You lived in Italy! Oh my god! I’ve always wanted to move there since I saw Eat, Pray, Love! Is it just like the movie?… I want to move there and open a B&B!
-The response of a girl I know when I told her I had lived in Italy.
It’s a common reaction by people when I tell them I spent some time in Italy, always assuming everything is like Eat, Pray Love and Under the Tuscan Sun. They then proceed to ask me why I left and if I’m going back.
I love Italy and I loved living there. You are surrounded by beauty everywhere- landscape, architecture, art, fashion, men. Every single corner boasts splendor, these people have made an ordinary street look like a piece of art and everyone puts effort into their looks. This wandering around in your Lululemon yoga pants that we Vancouverites have adopted as our uniform would not cut it there.
But while you’re surrounded by beauty and culture you have to remember that moving there is much different than visiting for a couple weeks or months. It’s certainly much more different than being sent there by a publishing company to research your upcoming book that will become a bible for all middle-aged women who are/were stuck in a mundane life.
I haven’t seen the movie, but I read the book Eat, Pray, Love (side note: every time I type that title I first write prey and have to go back and fix it, my subconscious is trying to tell me something) and while it all sounds lovely it’s not reality. Leaving your home to travel is one thing, you save up your money and plan to be gone for an allotted time and you’ve made sure you have enough money to do the things you’ve carefully researched online or saw in your earmarked Lonely Planet travel guide. Spending your days in cute little piazzas and taking lunch in front of amazing fountains would be a perfect life for anyone, but people who live in Italy aren’t doing that. And most of us don’t have the money to just drop everything and buy a villa that you can hire cute immigrants to remodel, a la Under the Tuscan Sun.
Daily life in Italy is pretty similar to any other western nation. They do the same things we do, wake up and go to work or school then come home and make their dinners, which is eaten in their homes with their families. After dinner they’ll probably turn on the news to see what kind of trouble their (awesome) Prime Minister has gotten up to that day.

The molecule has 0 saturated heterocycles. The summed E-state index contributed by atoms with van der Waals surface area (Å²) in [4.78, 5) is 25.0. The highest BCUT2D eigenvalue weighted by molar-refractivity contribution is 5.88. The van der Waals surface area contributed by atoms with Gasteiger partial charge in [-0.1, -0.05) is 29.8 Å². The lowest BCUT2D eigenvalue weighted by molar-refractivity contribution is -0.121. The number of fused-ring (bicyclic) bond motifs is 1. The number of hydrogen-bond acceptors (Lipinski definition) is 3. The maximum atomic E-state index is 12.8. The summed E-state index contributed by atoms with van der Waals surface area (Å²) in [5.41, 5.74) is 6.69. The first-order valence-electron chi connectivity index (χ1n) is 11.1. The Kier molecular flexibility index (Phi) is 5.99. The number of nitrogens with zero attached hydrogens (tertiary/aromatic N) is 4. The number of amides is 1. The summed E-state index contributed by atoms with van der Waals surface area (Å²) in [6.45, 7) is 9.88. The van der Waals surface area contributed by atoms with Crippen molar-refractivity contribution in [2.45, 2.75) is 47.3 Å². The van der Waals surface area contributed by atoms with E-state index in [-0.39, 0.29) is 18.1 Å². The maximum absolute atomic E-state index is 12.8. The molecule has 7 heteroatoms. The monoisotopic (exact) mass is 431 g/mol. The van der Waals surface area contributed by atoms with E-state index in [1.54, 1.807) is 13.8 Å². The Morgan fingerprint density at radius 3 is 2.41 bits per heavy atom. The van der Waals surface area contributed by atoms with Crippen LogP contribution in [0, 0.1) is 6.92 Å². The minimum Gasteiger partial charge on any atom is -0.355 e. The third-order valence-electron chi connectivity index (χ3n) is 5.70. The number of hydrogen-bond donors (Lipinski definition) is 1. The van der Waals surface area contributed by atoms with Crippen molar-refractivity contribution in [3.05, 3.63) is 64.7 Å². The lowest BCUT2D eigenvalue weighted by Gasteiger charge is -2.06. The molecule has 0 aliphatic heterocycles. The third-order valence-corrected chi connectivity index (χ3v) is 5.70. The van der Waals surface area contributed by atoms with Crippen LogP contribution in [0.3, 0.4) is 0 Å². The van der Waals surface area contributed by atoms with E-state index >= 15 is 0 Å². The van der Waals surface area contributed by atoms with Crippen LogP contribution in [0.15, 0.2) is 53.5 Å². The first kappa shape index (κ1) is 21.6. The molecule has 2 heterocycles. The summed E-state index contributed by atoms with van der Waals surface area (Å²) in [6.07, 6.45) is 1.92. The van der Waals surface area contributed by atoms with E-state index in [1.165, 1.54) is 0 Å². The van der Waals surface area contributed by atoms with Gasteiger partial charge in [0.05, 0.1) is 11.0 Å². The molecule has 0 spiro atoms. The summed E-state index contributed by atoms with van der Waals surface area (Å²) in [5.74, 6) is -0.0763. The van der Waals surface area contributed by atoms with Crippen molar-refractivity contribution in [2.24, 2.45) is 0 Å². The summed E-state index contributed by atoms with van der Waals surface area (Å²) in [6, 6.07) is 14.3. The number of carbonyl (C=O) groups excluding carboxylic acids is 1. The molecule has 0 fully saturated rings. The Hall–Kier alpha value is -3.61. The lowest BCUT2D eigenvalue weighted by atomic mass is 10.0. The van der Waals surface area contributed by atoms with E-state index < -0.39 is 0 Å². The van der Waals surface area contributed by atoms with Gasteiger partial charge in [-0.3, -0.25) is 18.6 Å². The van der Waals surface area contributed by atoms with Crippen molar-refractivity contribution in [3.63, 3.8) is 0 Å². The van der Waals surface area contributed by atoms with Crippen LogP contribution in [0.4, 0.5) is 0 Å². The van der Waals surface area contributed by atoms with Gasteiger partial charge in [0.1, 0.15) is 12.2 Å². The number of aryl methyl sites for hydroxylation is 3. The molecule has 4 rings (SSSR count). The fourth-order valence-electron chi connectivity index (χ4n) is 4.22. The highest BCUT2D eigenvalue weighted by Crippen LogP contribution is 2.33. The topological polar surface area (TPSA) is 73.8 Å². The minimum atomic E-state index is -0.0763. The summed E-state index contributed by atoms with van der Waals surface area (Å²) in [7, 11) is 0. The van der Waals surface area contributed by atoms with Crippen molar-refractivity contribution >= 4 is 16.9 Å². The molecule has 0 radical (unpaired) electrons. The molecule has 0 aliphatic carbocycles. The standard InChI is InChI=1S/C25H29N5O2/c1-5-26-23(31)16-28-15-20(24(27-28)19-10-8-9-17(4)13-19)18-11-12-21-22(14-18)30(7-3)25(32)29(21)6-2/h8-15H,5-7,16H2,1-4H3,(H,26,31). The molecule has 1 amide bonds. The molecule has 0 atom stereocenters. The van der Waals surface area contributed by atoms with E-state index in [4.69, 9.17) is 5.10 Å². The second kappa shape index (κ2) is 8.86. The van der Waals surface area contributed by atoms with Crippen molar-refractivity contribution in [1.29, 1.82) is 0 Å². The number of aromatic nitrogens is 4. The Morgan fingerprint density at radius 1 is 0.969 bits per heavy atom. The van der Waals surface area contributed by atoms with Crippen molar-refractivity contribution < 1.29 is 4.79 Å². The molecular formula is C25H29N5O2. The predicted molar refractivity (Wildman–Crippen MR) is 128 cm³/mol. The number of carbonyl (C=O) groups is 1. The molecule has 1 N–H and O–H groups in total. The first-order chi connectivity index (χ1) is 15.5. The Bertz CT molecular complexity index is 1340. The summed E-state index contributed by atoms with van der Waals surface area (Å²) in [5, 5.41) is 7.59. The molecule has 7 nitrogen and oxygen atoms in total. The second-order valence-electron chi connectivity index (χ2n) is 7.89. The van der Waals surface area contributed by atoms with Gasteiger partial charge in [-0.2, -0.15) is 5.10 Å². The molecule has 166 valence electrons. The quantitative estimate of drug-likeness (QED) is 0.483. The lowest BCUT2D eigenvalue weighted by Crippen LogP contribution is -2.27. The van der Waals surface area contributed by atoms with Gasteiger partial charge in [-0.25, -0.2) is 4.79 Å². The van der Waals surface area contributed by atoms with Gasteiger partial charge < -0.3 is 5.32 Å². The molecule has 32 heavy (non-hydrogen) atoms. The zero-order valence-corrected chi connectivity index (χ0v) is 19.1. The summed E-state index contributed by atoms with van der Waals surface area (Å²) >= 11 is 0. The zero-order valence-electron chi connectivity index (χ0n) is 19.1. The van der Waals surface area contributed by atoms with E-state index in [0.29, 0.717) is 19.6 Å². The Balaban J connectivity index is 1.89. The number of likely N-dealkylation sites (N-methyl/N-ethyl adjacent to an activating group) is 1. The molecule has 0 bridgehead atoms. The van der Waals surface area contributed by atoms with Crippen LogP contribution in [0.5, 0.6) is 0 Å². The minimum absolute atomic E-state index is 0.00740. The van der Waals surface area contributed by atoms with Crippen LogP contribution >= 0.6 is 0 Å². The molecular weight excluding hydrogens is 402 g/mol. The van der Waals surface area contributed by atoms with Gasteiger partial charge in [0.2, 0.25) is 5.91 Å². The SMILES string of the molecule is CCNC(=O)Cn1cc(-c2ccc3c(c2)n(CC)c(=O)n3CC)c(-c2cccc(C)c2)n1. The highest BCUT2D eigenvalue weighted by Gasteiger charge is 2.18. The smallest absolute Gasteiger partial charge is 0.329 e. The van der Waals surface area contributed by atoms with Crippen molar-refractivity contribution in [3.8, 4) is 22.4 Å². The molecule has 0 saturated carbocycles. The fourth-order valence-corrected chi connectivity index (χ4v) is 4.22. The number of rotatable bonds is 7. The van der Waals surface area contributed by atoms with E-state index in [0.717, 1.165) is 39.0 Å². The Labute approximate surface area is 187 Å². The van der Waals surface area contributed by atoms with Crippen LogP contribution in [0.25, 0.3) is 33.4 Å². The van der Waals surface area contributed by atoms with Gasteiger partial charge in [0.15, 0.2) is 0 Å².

Moving to another country is hard. Not only are you dealing with a different country’s bureaucracy and the accompanying culture shock you’re also doing a lot of this on your own. Homesickness is real, whether it’s for your friends and family or the familiarity of your own country’s laws, transit and way of life.
I understand that moving to Italy sounds dreamy and romantic… and it is, I know it firsthand. But it’s really annoying to have to explain to people why you’ve moved back home when they look at you with judgement for leaving the land that Julia Roberts and Diane Lane made look so fabulous especially after explaining that your timing- the middle of a recession- was not in your favor either. It’s a common misperception though, because no matter where you’re moving to you always plan with rose-coloured glasses on, thinking that life will be so different and fabulous. We just forget that we have to make the same living and are followed by the same problems and debt wherever we may go.
Maybe it’s that I dislike being compared to characters who moved to Italy as a result of their midlife crises with the bank accounts they’ve carefully planned and saved for with their fabulous careers… or the paycheck from their divorces and/or book deal.
That gives me an idea, if some publishing company wants to pay me to do travel around and write the experience for twenty and thirty year olds I will gladly take that job. It’s about time we get role model for young women instead having our only reference point being a woman in her 40’s or 50’s looking for spiritual enlightenment from food, yoga and Brazilian men.
Though I’d be willing to give those paths to enlightenment a try if given the chance.